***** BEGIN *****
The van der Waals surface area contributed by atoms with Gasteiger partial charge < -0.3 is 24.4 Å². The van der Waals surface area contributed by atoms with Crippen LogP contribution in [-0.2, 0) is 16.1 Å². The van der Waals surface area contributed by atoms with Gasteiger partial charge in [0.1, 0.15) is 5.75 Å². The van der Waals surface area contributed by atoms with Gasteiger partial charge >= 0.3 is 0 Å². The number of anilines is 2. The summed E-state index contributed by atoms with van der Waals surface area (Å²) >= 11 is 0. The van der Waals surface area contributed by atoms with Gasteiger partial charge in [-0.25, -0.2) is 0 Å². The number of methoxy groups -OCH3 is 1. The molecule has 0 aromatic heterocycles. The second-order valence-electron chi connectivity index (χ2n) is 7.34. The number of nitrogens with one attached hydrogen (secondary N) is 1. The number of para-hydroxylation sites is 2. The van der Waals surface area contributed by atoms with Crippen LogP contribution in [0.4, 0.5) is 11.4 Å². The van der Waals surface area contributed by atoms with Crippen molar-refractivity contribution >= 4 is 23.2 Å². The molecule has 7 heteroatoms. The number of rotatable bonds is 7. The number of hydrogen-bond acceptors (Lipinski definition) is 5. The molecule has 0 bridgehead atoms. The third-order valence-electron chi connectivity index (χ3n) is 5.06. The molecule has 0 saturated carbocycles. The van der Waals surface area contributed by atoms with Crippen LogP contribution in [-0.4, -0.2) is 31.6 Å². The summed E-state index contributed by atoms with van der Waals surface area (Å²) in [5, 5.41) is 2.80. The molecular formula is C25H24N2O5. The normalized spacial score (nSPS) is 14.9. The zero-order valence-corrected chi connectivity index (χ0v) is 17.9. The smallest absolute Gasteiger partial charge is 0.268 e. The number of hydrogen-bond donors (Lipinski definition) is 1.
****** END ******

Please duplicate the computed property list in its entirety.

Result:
The van der Waals surface area contributed by atoms with Gasteiger partial charge < -0.3 is 24.4 Å². The van der Waals surface area contributed by atoms with Crippen LogP contribution in [-0.2, 0) is 16.1 Å². The van der Waals surface area contributed by atoms with Gasteiger partial charge in [0.1, 0.15) is 5.75 Å². The van der Waals surface area contributed by atoms with Gasteiger partial charge >= 0.3 is 0 Å². The number of anilines is 2. The summed E-state index contributed by atoms with van der Waals surface area (Å²) >= 11 is 0. The van der Waals surface area contributed by atoms with Gasteiger partial charge in [-0.25, -0.2) is 0 Å². The number of methoxy groups -OCH3 is 1. The molecule has 0 aromatic heterocycles. The second-order valence-electron chi connectivity index (χ2n) is 7.34. The number of nitrogens with one attached hydrogen (secondary N) is 1. The number of para-hydroxylation sites is 2. The van der Waals surface area contributed by atoms with Crippen LogP contribution in [0.4, 0.5) is 11.4 Å². The van der Waals surface area contributed by atoms with Crippen molar-refractivity contribution >= 4 is 23.2 Å². The molecule has 7 heteroatoms. The number of rotatable bonds is 7. The number of hydrogen-bond acceptors (Lipinski definition) is 5. The molecule has 0 bridgehead atoms. The third-order valence-electron chi connectivity index (χ3n) is 5.06. The molecule has 0 saturated carbocycles. The van der Waals surface area contributed by atoms with Crippen LogP contribution in [-0.4, -0.2) is 31.6 Å². The summed E-state index contributed by atoms with van der Waals surface area (Å²) in [5, 5.41) is 2.80. The molecular formula is C25H24N2O5. The normalized spacial score (nSPS) is 14.9. The zero-order valence-corrected chi connectivity index (χ0v) is 17.9. The smallest absolute Gasteiger partial charge is 0.268 e. The number of hydrogen-bond donors (Lipinski definition) is 1.